“Sometimes people want to run the world before they’re even running a corner shop", says Andrew Brown, the Chief Executive of Croydon BME Forum which, uniquely in London, supports African and African-Caribbean people who are setting up their own 'for-profit’ and 'not-for-profit’ organisations. Andrew began his career with accounting firm KPMG, for a number of years ran his own venture - a coffee shop in Loughborough Junction - and then went to work for a charity offering employability skills to young people. The day that charity decided to make all their staff redundant, is the day that Andrew started his own not-for-profit - “Elevating Success” – taking him from redundant employee to business owner in just six days. His was a sudden and steep learning curve, encompassing the demand for a new business name, legal documents, a staffing framework, an accountant and a new bank account.
But those six days cannot ignore the years he had spent building contacts and networks. It cannot discount his supportive family life, a solid set of management skills and his personal savings, all of which allowed him a degree of security - which in turn enabled him to take advantage of a sudden opportunity, as well as manage its risks. Of the people who now arrive at his door, even if they are armed with a brilliant idea and a plan, he speaks of their need to focus on those often boring, incremental steps needed to realise their ideas. And he says it, not to chill their ambition, but to help people stay grounded in reality. To stay with the slow, slow, drip, drip, drip of laborious steps which accumulate, over time, into the complex whole that finally forms the event, the project, the artefact, the entity. What one sees as a website, a flier, or a logo hides a mountain of work hours, problem solving, energy and resilience it takes to realise and embody anything in the world. And, for people with BME backgrounds, for people coming from disadvantaged communities, stepping into a leadership role comes with a series of other complexities.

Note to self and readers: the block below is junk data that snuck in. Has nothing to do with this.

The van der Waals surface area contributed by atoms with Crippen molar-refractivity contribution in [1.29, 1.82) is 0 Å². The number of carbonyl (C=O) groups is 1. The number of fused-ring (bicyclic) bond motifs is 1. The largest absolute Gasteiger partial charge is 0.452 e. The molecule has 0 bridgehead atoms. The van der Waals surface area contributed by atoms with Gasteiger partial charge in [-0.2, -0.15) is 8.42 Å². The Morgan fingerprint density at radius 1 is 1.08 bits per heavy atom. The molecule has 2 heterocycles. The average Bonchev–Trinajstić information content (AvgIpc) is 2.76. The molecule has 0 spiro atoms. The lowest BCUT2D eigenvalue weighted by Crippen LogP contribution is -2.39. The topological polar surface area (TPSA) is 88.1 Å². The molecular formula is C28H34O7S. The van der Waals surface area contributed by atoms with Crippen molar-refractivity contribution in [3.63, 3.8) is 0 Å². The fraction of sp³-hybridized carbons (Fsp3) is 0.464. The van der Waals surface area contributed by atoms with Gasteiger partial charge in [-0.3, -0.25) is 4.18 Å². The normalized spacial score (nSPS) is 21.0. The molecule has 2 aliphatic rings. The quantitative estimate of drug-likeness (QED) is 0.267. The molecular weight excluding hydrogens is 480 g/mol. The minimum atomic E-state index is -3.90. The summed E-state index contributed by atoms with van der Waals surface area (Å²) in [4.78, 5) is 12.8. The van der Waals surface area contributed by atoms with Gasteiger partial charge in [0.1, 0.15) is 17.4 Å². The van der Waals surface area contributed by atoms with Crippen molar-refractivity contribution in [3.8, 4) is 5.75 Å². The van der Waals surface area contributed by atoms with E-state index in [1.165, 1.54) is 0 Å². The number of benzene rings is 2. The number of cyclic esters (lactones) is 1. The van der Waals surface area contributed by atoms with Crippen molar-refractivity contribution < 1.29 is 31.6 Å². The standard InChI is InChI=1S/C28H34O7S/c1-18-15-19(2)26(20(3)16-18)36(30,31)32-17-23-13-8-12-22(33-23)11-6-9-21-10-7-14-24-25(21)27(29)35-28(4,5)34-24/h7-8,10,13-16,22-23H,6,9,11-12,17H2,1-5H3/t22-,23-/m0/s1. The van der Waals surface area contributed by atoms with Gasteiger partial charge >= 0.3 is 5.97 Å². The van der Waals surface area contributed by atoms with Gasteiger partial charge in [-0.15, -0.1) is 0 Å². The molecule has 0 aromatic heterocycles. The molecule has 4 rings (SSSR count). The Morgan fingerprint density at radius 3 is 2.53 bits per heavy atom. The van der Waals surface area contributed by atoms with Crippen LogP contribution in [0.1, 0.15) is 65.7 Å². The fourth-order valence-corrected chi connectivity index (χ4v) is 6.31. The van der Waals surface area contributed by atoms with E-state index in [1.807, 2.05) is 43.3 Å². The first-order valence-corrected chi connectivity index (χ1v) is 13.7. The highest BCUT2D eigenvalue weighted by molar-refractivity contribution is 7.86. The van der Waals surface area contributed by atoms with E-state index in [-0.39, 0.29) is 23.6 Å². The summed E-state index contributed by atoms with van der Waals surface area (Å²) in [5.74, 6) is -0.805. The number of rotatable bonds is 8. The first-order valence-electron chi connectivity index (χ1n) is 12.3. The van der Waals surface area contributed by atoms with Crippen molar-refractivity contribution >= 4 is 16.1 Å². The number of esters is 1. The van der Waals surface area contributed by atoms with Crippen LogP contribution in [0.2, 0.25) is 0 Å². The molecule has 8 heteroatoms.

I asked Andrew “who gave you permission?” He frowns at me, a little perplexed. We then go on to establish that he has a Christian faith, a resource in and of itself, which gives him a degree of objectivity that can absorb the inevitable rejections and setbacks that comes with establishing any new entity. Ameena M McConnell, founding artist of Living Space Art School based in Islington, North London, takes up this theme. She says: BME people “wait for permission” – that is, they wait for an authority outside of themselves before they start their venture or as they formulate their ideas. What they actually need to do, she says, is to be more “self-validating and courageous”. Being self-directed is not a simple thing, and comes with added barriers for those socialised by a society which routinely negates them: their colour, their body-type, their cultural heritage, their income bracket. Moving beyond these limitations has to be understood as a huge act of transcendence. For some, barring the usual hurdles of funding or access to contacts or quality information or experience and skills, sometimes the blocks to realising ambition may well be you holding yourself back, or societal norms that convey the message that you are `the wrong sort’.